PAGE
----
Rhaenyra Targaryen and Alicent Hightower posing in front of a dragon for the new show 'House of the Dragon'.
Image via Google Images

A Woman’s Perspective on ‘House of the Dragon’

Why is HBO’s “House of the Dragon” series so successful and how does it differ from “Game of Thrones” in its handling of sensitive topics?

Screens x
Rhaenyra Targaryen and Alicent Hightower posing in front of a dragon for the new show 'House of the Dragon'.
Image via Google Images

Why is HBO’s “House of the Dragon” series so successful and how does it differ from “Game of Thrones” in its handling of sensitive topics?

CW: Sexual violence/rape

House of the Dragon” is a prequel to one of the most popular television shows of all time: “Game of Thrones”. The show takes place approximately 200 years before the events of “Game of Thrones,” and rather than following multiple plot lines across families and landscapes, focuses exclusively on the Targaryen family. Both series are based on the novels “A Song of Ice and Fire” by George R. R. Martin, who expressed his love for the new series in a blog post where he stated that the series was “all [he] hoped it would be.” “Game of Thrones” won a multitude of awards during its run, including 59 Emmys, three Hugo Awards, a Peabody Award and five Golden Globe nominations. The show continues to be immensely influential in media and popular culture and is widely considered to be the best series on HBO, if not of all time.

Game of Thrones Synopsis
Game of Thrones Synopsis

 

Despite its massive fanbase and critical acclaim, “Game of Thrones” was not been immune to criticism. A hallmark of the show  is that anything can happen at any time – in one of the most famous scenes, the “Red Wedding”, multiple characters are killed off in minutes. Nevertheless, while violence serves to spur revenge and add complexity to the show’s characters, critics argued that the series also included lots of “violence for the sake of violence,” calling the gratuitous bloodshed an example of “cartoonish nihilism.” The greatest criticism of “Game of Thrones,” however, is the treatment of women in the series. Nudity is frequent, and in the first season 88% of the naked characters depicted are women. Additionally, the depictions of female nudity are almost exclusively sexual, whereas male nudity is rarely depicted as sensual in nature.

 

The most serious condemnation leveled against the show is the prevalence of sexual violence, especially rape against women. Each scene is painful to watch and extremely triggering for certain viewers, and many of these scenes are changed from the books, causing many to question why depictions of rape are necessary to the plot. For example, fans were outraged by the rape of one of the show’s main characters, Sansa Stark, which was not included in the books. The scene is also framed around the pain experienced by the male character who is forced to watch, not the pain suffered by the actual victim, leading one critic to conclude that the “show doesn’t really seem to understand or care about the pain it inflicts on women.”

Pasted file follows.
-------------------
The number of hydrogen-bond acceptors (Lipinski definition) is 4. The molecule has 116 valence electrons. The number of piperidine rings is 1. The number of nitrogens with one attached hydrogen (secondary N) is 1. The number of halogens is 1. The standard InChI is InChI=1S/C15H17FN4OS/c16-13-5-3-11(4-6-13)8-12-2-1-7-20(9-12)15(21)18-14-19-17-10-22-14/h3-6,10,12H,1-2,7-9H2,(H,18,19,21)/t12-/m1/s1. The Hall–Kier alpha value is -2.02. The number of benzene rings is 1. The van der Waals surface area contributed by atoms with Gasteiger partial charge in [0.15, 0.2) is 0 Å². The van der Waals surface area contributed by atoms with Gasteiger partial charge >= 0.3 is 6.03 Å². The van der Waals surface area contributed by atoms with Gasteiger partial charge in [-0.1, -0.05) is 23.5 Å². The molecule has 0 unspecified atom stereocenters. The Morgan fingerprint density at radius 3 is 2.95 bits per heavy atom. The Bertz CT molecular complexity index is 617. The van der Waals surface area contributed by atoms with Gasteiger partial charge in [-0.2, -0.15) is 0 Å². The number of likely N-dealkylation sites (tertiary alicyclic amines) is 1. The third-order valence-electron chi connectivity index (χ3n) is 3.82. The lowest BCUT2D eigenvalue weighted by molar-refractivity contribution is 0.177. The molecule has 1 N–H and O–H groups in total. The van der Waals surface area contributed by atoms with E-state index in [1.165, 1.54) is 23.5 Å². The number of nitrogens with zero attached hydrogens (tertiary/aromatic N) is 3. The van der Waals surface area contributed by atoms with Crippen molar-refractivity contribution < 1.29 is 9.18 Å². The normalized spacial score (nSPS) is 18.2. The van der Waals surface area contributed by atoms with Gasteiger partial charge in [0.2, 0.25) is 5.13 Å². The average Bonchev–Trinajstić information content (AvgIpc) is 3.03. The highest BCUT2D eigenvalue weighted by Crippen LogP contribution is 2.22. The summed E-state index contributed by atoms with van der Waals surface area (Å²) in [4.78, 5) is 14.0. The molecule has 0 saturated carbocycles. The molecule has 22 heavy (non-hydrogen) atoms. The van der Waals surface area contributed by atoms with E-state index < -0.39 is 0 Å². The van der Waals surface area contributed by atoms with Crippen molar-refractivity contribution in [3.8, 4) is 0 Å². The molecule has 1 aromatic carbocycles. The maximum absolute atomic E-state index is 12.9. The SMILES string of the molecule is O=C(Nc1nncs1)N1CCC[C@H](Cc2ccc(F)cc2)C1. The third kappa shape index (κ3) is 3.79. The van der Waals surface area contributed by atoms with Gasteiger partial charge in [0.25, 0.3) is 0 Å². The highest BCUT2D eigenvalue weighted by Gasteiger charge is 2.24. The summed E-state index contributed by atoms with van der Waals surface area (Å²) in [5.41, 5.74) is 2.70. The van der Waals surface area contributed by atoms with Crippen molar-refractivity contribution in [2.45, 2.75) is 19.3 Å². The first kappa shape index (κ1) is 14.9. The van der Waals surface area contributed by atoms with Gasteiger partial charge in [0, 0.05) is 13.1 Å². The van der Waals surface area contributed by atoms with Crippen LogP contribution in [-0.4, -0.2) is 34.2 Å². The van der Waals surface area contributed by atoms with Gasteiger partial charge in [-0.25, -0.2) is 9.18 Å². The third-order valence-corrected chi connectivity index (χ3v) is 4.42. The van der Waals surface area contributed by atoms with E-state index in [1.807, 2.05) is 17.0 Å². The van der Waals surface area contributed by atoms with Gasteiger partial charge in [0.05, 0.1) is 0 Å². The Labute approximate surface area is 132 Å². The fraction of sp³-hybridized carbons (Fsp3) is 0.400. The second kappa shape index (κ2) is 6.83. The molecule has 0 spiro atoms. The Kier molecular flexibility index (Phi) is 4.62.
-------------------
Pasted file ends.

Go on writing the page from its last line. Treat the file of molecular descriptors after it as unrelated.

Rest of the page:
In stark (pun intended) contrast, the creators of “House of the Dragon” have made it clear that they plan to depict far less sexual violence and portray sexual scenes through the point-of-view of female characters. Writer and executive producer Sarah Hess explained that they still intend  “to focus on the violence against women that is inherent in a patriarchal system” but this time without the inclusion of triggering visuals. Show co-runner Miguel Sapochnik explained that violence against women “shouldn’t be downplayed and it shouldn’t be glorified.” One excellent example of the contrast between the two shows in regards to sexual violence occurs in Episode 8. After her son Aegon rapes a young servant girl, Queen Alicent pays her handsomely to keep the incident quiet, but also comforts her. She insists that it isn’t her fault and gives her tea to prevent pregnancy. The decision to not portray the rape on-screen, as well as the emphasis on the suffering of the victim and the consequences suffered by the rapist, is a refreshing change from the original series.

 

The inclusion of women in the creative process of the show undoubtedly contributed to the less harmful treatment of women and less incorporation of sexual violence. In the nine years that “Game of Thrones” ran on HBO, only one female director was hired. In contrast, women have directed four of the ten episodes in the first season of “House of the Dragon” alone. The show’s co-creators Ryan Condal and Miguel Saponchnik expressed that they wanted any instances of sexual violence to “really have a point behind it, to have a very compelling story reason and not to be there to simply titillate.” Additionally, the prequel has far less “sexposition“— instances where sex and nudity would appear in the background of otherwise dry context-driven scenes.

 

“House of the Dragon” has proven to be an incredibly successful prequel to one of the most famous shows of all time, which is a remarkable feat in itself. Additionally, the show’s creators have dedicated themselves to treating women more respectfully by replacing scenes of women being objectified and assaulted with scenes depicting women exercising agency. By learning from the criticisms leveled against the show’s predecessor, “House of the Dragon” has preserved the drama and intrigue of “Game of Thrones” while making the show more enjoyable for viewers of all genders and backgrounds.

Writer Profile

Teagan Angell

Fordham University
Political Science and Psychology

My name is Teagan Angell and I’m from the Poconos in Pennsylvania. At Fordham, I’m in Every Vote Counts and the Fordham Political Review. I love music, movies, coffee and art.

Leave a Reply